How We Got Our Children Begging To Do Household Chores
With six people living in one house, it can look as if a bomb went off. Our children are school aged, so we expect them to help out around the house. There are certain things they must do to earn electronic time or before hanging out with friends. Our philosophy is based on the fact that we are raising independent adults. There is a reward system in place, but we need to entice them a little more to do unsavory tasks.
Over the years we’ve attempted several different methods of chore charts and rewards. As they get older, the more expensive items they want. For many of these things, I encourage them to pay for them with their own money. The question becomes: How do I earn money?
At the beginning, we found templates online, you filled in yourself. We used the seven slots provided and marked off the grid when they were completed. They were gung-ho at first and then the excitement began to fade. This is when I would harp on the kids to finish their chores and it was painful for everyone.
If they did several tasks during the week, they would get paid, but over time the individual charts fell by the wayside. We’ve attempted this method many times and it fails within the first couple weeks. Chores don’t get completed and I end up picking up the slack. I don’t mind doing the tasks but that is not the point.
Instilling A Little Friendly Competition
After getting fed up with the lack of help around the house, my husband decided we needed a change. What if we nix the charts and make a list of chores with assigned dollar amounts? We concocted a sheet with roughly 7 items the kids could choose from. Once they get approval by a parent, at the start and finish, they put their initial next to the chore. At the end of the week, we add up what they have done and pay them.
Here’s the kicker: Only one child can perform the task at any given time. There is a mix of daily and weekly chores available but if someone gets to it before you then you are out of luck. If your job was taken, you fight a little harder for it the next day. This is also great for getting the kids up and moving in the morning.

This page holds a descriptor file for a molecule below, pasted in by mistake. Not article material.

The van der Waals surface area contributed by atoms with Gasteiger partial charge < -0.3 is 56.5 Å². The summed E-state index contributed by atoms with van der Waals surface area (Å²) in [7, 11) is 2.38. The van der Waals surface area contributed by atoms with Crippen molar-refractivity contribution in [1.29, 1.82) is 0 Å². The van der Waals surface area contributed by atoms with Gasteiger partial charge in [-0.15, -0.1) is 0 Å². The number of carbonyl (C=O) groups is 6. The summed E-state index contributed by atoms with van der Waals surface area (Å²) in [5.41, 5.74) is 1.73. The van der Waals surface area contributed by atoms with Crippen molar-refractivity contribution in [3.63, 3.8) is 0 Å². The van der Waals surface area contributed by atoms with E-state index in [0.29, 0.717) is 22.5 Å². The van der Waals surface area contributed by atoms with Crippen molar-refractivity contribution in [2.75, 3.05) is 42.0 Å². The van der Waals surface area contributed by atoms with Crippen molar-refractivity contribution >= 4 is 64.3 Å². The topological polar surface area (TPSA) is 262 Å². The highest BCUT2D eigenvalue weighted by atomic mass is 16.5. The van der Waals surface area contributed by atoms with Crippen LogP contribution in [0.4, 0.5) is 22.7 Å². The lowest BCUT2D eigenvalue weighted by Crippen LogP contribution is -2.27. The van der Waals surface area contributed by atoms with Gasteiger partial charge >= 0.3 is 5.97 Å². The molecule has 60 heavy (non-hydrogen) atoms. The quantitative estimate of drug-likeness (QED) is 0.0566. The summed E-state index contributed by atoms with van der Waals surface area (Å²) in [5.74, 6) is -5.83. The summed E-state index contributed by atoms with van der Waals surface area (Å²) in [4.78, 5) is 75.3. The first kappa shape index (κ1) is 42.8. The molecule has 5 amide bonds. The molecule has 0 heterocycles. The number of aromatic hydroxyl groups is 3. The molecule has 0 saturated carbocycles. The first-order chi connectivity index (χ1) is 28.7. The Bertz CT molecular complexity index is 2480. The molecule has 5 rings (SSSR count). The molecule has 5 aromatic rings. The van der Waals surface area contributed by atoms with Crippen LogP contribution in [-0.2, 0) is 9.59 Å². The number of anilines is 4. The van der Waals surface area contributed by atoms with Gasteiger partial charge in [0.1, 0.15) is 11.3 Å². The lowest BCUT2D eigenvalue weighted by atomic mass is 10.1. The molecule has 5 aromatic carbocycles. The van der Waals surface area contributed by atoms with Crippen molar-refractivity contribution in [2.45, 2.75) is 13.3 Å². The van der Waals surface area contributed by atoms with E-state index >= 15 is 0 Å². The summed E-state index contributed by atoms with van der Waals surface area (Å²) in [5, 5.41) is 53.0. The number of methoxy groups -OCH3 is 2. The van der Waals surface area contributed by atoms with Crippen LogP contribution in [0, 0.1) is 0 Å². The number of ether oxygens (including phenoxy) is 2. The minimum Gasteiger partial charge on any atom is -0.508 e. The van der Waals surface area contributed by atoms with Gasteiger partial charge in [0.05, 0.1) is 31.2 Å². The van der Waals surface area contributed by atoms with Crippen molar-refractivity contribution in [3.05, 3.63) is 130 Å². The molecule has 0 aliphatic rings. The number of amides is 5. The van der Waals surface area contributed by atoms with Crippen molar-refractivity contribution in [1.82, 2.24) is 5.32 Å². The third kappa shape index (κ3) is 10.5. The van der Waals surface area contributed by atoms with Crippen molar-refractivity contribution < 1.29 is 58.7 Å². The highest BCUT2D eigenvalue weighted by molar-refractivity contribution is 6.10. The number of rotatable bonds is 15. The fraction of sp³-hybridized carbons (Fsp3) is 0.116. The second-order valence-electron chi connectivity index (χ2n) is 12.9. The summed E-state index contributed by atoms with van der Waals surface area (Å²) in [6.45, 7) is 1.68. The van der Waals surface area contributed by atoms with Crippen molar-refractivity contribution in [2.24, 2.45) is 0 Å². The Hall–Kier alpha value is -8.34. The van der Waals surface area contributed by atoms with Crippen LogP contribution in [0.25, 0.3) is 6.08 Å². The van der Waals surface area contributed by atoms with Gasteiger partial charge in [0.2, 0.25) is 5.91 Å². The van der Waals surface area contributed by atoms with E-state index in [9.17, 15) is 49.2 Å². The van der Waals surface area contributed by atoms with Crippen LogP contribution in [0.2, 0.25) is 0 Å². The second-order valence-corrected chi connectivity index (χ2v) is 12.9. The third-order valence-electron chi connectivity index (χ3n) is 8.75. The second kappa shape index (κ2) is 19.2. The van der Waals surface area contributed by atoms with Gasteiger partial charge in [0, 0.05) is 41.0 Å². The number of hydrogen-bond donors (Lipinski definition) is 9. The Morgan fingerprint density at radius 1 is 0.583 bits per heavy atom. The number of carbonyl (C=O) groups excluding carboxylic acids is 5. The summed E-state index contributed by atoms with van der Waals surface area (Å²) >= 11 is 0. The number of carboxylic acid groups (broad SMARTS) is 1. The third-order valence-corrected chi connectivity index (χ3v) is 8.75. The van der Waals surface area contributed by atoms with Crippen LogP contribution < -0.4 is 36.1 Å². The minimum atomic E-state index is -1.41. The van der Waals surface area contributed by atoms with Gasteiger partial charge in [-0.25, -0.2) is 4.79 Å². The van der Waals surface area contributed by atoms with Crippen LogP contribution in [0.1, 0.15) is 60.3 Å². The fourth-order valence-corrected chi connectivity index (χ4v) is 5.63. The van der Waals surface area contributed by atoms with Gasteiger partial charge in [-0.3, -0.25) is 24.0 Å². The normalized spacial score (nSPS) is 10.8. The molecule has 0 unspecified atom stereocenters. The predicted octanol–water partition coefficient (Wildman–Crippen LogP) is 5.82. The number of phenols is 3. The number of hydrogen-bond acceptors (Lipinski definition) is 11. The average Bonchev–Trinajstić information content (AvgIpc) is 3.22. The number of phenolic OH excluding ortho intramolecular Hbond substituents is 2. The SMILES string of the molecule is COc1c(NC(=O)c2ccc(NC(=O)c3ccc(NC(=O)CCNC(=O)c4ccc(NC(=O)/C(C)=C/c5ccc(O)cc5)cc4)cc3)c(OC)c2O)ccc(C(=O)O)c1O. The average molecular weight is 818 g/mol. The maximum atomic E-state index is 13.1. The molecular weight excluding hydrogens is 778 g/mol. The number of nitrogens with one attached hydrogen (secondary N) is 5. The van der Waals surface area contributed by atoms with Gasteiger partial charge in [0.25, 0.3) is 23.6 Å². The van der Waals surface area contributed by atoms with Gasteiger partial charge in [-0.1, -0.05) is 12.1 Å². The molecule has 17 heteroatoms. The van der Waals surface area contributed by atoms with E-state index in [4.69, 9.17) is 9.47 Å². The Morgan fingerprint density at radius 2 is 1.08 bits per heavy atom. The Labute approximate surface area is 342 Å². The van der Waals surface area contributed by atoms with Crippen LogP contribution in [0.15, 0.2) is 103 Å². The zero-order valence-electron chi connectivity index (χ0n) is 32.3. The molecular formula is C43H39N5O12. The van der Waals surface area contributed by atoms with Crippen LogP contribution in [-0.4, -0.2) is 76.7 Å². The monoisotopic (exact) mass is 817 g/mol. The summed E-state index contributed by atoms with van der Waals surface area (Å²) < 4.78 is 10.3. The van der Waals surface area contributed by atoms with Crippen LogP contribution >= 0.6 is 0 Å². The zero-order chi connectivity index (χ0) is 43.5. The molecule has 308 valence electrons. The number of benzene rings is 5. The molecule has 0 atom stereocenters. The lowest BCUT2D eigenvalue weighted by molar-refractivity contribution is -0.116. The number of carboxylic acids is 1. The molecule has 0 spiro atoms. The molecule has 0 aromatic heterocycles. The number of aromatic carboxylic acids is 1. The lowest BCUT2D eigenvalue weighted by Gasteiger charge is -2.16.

Today, three of our children were literally fighting about who gets to take the trash out this week. I sat back and laughed at the irony of all this. Some chores are a win-win like walking the dog. It is necessary and the kids get exercise as well.
Done are the days of harping, because I will only ask once if someone wants to do it. If they all choose to say no, then I do it and no one gets paid. The task needs to be completed but then I tell them not to complain when they need money. They know what they can do to earn money, even our five year old.
Preparing Them For Adulthood
If they lose momentum over the next several weeks, this method is easy to pick up again when they need funds. All I have to do is tell them to look at the chore chart and see what needs done. No one wants to pick up dog poop, but if they can get a dollar by doing it, then they are on it.
Regardless of the money, they are learning how to do things around the house preparing them for adulthood. As they get older, more items will be added to the list, growing along with them. Fortunately for us, these new chores are not in place of their normal tasks. This list is on top of the chores they are expected to do around the house.
Folding and putting away their clothes is a requirement for playing electronics. Cleaning up after themselves, putting dishing in the sink and hanging up their school done are all must do’s. In essence, we are slowly relinquishing our roles and handing them over to the kids.
Last night, my nine year old asked me if you live at high school. I said, “No buddy, not high school but usually college.” He got this worried look on his face and I reassured him by saying: Listen, we aren’t going to kick you out of the house without preparing you to live on your own. It’s like how a mother bird won’t kick her baby out of the nest until she knows it is ready to fly. What we are doing now is preparing you to soar.
Put your oxygen mask on first. Self care is essential for all parents to make it through the day.
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